Everyone else is staring, so why don’t we?
I see you look at me out of the corner of your eye – gazing ever so obliquely to ensure that our eyes never meet. Darting eyes engaged in a dreadful dance, so filled with longing yet swallowed by the fear of what might happen should we actually fully acknowledge one another and confess our sameness.
Is our shared reality so real, so painful that to see one another, even if just for a brief moment, might send our worlds spiraling out of control as the emotions we’ve tried and are trying so hard to mask rise from the depths of our shuddering souls, which we believe should be colonized beyond the point of feeling by now?
It can’t be the fact that your Afro- is German and my Afro- is American: no, it can’t be a cultural difference, because everyone else is staring!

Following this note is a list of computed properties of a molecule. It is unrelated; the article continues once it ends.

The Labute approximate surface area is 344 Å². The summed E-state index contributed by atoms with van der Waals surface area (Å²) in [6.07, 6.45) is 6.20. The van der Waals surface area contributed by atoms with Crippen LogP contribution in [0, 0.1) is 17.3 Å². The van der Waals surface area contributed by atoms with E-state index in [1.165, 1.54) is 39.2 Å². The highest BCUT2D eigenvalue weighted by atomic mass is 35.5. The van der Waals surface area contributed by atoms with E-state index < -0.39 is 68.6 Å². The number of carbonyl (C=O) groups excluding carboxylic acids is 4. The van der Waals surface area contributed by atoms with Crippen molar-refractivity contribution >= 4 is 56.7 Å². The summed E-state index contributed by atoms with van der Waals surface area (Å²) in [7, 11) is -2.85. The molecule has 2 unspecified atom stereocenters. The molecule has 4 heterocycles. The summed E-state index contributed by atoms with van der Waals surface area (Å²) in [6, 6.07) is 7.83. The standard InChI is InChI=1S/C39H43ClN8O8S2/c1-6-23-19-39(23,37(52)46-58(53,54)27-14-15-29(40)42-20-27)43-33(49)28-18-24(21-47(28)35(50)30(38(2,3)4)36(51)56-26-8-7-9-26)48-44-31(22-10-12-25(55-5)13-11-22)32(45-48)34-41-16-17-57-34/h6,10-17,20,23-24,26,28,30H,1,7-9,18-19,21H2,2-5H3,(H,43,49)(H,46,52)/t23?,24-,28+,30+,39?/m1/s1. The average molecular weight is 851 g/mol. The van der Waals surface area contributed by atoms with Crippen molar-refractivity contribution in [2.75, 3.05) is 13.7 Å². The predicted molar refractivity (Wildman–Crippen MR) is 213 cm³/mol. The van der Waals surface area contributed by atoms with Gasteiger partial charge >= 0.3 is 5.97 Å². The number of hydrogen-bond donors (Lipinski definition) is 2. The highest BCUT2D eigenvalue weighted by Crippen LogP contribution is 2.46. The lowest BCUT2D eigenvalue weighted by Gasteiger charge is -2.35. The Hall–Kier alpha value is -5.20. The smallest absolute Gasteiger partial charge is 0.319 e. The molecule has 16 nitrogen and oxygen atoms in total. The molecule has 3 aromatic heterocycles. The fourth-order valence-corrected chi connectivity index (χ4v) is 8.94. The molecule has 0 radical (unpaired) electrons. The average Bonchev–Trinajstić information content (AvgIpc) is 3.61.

Staring and seeing what we ourselves refuse to espy. They’re staring at you… staring at me. . . staring at us, together in our difference from them.
What is this thing between you and me? What has conditioned us to believe our shared identity is unworthy of acknowledgment; is unworthy of celebration? Why have we failed to remember the strength that is birthed in sharing even the most fleeting moments of solidarity? Has our quest of assimilation so fully eclipsed the intrinsic desire for mutuality between ourselves currently gnawing at our souls?
Why is it that I refuse to see you refuse to see me while everyone else is staring?
[Oh, this is my stop. . .]